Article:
The majority of strap styles have a "quick clip" opening at the top but some are going back to the three step ladder loops for expansion and contraction that goes on all day. Engorgement is often avoided by nursing almost continuously (12 to 18 feeds/24 hours) during the first few days, but there may be some fullness as the milk comes in on days three to five. This is not a good time for fitting a bra! Some styles come with a center snap. Most of these styles are made with a knit - so the expandability comes from the stretchiness of the knit fabric. Other styles have center front hooks, a variety of patented plastic snap closures or no hardware at all. These are designed to pull down or up to nurse. They can be very comfortable and work well but make sure there is no tightness across the top of the breast that could prevent drainage and clog a duct - this goes for pulling the cup down under the breast as well. The style of opening is secondary to the fit. One can get used to any kind of opening device, but not to a poor fit.

One note of personal preference: When I'm pulling up a T-shirt, the center snaps are nice but when I'm wearing a nursing fashion with slits on the side, the top hooks are the fastest. Those "quick draws" can be a life saver in quiet situations when you need to quickly comfort a crying baby.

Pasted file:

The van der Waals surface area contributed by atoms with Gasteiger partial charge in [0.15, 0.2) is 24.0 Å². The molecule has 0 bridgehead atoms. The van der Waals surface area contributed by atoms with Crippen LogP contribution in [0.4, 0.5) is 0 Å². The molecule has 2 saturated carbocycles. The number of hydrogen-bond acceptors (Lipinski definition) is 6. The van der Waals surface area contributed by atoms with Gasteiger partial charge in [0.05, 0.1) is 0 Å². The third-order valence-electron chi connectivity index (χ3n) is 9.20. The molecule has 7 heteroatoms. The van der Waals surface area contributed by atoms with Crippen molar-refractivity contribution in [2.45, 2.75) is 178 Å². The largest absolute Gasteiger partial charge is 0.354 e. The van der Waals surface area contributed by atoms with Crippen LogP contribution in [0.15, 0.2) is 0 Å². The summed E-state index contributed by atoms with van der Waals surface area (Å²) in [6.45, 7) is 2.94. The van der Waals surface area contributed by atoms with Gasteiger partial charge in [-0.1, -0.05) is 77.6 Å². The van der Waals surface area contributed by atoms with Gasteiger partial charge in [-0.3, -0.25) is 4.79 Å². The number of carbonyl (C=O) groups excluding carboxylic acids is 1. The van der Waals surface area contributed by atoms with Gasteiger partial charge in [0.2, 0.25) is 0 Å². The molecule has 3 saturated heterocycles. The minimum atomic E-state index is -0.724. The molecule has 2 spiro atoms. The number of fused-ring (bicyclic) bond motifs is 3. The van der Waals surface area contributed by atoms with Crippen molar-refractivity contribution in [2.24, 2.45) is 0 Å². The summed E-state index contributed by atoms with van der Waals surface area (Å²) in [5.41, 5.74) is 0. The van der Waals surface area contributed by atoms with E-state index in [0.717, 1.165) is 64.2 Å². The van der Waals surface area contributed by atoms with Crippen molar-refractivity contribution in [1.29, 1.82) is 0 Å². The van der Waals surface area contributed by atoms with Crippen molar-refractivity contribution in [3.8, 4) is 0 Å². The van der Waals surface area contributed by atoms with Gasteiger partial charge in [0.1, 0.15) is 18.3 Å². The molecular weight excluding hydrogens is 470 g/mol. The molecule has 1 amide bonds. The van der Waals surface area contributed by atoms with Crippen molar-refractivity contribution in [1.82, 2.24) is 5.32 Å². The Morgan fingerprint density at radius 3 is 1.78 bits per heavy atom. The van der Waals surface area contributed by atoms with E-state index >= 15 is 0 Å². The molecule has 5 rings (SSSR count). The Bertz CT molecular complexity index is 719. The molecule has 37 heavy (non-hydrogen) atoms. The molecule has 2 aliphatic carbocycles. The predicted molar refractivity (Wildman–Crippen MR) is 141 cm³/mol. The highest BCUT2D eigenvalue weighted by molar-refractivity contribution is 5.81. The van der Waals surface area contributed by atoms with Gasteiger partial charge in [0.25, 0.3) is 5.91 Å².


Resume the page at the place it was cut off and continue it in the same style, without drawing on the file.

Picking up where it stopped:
One reason for recurring problems with mastitis (inflammation from a duct not emptying properly) may be an ill-fitting bra. If the clogged duct is located near a poking wire, a binding fabric or any other irritation - change bras immediately. Check out the alternative treatment sections for more ideas on how to handle problems such as clogging ducts.

Bras are expensive and you usually get what you pay for. Look for value, but remember that you must live intimately with this purchase and even minor irritations can grow to be major cankers. Splurge a little on this purchase if it means getting your favorite fit - you will smile everyday. If you settle for second best, just because of price, your misery will soon cause you to forget the money saved and you will probably end up with the cheap bra in your drawer and your having to buy another one.

If after getting through this information you are still confused or not comfortable choosing a bra by yourself, send an E-mail with your THREE measurements, shape descriptions and what looks interesting to you to pj@birthandbaby.com or call 1-888-398-7987 and we can give you additional suggestions. We will help you find your ultimate bra!